Should "les ours mangent des citrons", here, be translated as "the bears are eating lemons"? Whereas "des ours mangent des citrons" would translate as "bears are eating lemons". The former refers to a specific groups of bears and the latter refers to bears in general, or some bears.
At least accepted "the bears eat lemon", but now that I think it over, it could have been rejected.
"bears eat lemon" sounds better than "bears are eating lemon", since "are eating" is like indicating a particular group, not all bears in the world are eating lemon (just now or at the same time), Instead "eat" gives a sense that the speaker thinks that bears usually eat lemon, as a habit, kind of "bears eat berries".
And, for generality or in a sense including all members of a group denoted by a word, they say that definite articles are used too.
Duolingo seems pretty relaxed about "les" vs "des" (and "le" vs "de") at the beginnings of sentences. This isn't the first time it's been flexible about having or not having a "the" in the English counterpart. I don't know whether this is an artifact of their software or a true property of French.
In French, a noun can never be alone - each one needs an article. However, when translating a phrase into English, it is at your discretion since English has no such rule.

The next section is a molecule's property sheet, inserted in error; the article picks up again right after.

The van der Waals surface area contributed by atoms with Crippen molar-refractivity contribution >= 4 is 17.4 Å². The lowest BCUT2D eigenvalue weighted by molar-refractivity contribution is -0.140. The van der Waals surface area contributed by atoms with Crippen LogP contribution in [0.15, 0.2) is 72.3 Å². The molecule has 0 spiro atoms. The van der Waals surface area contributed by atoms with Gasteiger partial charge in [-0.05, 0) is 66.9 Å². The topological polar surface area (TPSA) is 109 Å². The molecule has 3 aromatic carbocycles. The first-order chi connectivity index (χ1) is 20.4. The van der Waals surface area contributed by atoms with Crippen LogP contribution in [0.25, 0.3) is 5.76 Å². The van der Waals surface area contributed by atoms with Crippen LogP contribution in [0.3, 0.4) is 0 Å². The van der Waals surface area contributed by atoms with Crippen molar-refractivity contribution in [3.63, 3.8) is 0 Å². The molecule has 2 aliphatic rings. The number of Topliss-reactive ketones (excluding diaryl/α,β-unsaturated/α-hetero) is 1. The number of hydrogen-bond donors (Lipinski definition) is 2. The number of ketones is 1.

After some prepositions such as de or à, you sometimes don't need an article when you're talking about some general concept ("Un morceau de pain").
Antithesis of Italian and Catalan, where they added in extra prepositions for extra fun. :)
This has nothing to do with the software since all translations are entered by hand by real people.
Generalizations need a definite article. But specific subjects too.
- "Les ours mangent des citrons" looks and feels like a generalization, like "les vaches mangent de l'herbe"; but in reality, bears do not eat lemons because there are few if any lemon trees where bears live.
My feeling is that the best (sensible) translation should be "The bears eat/are eating lemons" because it is possible in specific situations.
However, both "bears" and "the bears" are accepted for the sake of consistency with other sentences and generalizations.